Everything is bigger in Texas. Jennifer Rubell takes on the Lone Star state, with, among other things, a gigantic pile of tortilla chips.
The leckerli were fantastic: dry, chewy, and richly flavored with honey and spices. “They’re from Basel,” Jennifer Rubell told me, as we settled in to talk at her Murray Hill home over mugs of tea. The reference to the Swiss city that also happens to be the site of Art Basel struck me as a glancing nod to Rubell’s position in the art world. A self-proclaimed insider (she’s the daughter of the Rubell family of collectors), it’s important to mention her background when talking about Rubell’s work. Growing up with art as a fact of life has given Rubell an innate understanding of the social interactions that happen with and around art. And in her art, interaction and reaction is the end game—by using food as her primary medium, she sweetens the pot for viewers unwittingly turned subjects. A fair trade off, if everything tastes as good as that cookie.
Hannah Hart I want to start at the beginning. I’m curious about how being a hostess as a young person, as part of a public family, influenced what you’ve chosen to do in your work, whether that contributed to your use of food as a way of bringing people together and engaging them in conversation.
Jennifer Rubell Yeah, I guess you can’t choose what medium you’re interested in. For most of my writer friends it starts with an unreasonable love of words, compared to other things in the world, and for me food occupied that place. Food, social interaction, the structure of celebration or the structure of social interaction particularly inside the art world was just always interesting to me.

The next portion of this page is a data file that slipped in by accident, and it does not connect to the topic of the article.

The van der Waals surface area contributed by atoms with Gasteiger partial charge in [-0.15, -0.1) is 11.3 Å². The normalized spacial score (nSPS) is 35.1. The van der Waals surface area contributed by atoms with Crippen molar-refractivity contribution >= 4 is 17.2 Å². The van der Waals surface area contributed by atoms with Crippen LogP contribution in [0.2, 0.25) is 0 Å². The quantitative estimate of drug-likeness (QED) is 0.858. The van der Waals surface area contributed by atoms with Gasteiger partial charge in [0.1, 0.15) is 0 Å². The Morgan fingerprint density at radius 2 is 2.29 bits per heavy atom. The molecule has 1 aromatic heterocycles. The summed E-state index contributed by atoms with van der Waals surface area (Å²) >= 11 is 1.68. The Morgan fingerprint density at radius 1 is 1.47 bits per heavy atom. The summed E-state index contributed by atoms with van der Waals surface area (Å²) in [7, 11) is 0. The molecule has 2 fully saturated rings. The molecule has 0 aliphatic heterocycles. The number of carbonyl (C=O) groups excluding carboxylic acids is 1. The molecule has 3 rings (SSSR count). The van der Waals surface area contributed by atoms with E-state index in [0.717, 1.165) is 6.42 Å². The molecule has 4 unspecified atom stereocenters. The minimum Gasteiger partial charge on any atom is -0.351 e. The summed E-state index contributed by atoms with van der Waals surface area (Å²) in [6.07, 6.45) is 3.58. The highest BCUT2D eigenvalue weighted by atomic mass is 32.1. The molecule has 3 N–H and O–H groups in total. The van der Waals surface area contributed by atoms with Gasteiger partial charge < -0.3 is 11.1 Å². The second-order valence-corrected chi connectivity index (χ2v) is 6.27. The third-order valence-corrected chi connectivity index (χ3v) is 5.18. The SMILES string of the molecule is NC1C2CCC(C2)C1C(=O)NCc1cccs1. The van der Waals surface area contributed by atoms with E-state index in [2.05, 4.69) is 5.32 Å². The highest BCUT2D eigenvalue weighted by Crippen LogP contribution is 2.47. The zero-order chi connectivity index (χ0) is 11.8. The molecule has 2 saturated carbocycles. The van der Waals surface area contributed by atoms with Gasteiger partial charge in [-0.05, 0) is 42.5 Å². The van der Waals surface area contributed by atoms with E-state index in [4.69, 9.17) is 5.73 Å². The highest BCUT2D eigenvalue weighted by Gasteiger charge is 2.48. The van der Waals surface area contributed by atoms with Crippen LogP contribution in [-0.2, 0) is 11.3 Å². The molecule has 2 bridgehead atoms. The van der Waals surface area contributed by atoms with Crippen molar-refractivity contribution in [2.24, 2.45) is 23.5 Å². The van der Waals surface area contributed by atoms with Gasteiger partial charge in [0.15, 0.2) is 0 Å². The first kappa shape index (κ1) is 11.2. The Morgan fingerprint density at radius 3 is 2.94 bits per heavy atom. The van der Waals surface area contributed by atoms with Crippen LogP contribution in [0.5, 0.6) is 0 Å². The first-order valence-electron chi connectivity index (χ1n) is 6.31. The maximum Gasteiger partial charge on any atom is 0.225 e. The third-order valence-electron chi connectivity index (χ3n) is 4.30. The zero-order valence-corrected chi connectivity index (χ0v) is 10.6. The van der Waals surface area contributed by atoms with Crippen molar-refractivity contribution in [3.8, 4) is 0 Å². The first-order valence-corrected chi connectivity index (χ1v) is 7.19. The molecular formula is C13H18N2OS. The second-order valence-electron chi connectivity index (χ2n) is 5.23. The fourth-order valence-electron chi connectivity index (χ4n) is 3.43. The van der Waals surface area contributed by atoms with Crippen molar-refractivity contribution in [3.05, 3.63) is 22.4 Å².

My family has always entertained. My parents held this big party during the Whitney Biennial every year . . . it’s funny, things become a legend when actually they start off as some kind of party. Basically my mom made pasta and my dad made these long filets of beef (well, my mom actually made the pasta and the filets of beef, my dad carved the filets of beef) and I think what made those parties so significant is that there was no list at the door and they threw open their doors and whoever came, came. It was totally self-selecting, it was like an art opening, and so because of that people came who later on would become very significant artists, but they were kind of crashing in a way.
In conversation with poet Richard Siken, be prepared to bleed a little.
In 2005, I happened upon a copy of Richard Siken’s Crush while browsing at Saint Mark’s Bookshop in the East Village. Published that year as part of the Yale Series of Younger Poets, the venerable Louise Glück had written the foreword. Her first sentence: “This is a book about panic.” Second: “The word is never mentioned.” My knees buckled. I sat down on the floor and read the sixty-two-page work from cover to cover; several hours later, sick to my stomach, I brought it home with me. Crush lived with me for years; during this time I lost copies left and right to friends and colleagues who borrowed mine without realizing how difficult it would become to part with it once immersed in the undertow of Siken’s text. In my final year of school, knee-deep in my own studies of poetry and art, I decided to write Siken: “It’s cliché as fuck to write a note like this…” I began. His reply: “It is cliché as fuck.” Thus began a war of words. Six years later, Siken’s bite still draws blood, and it feels good.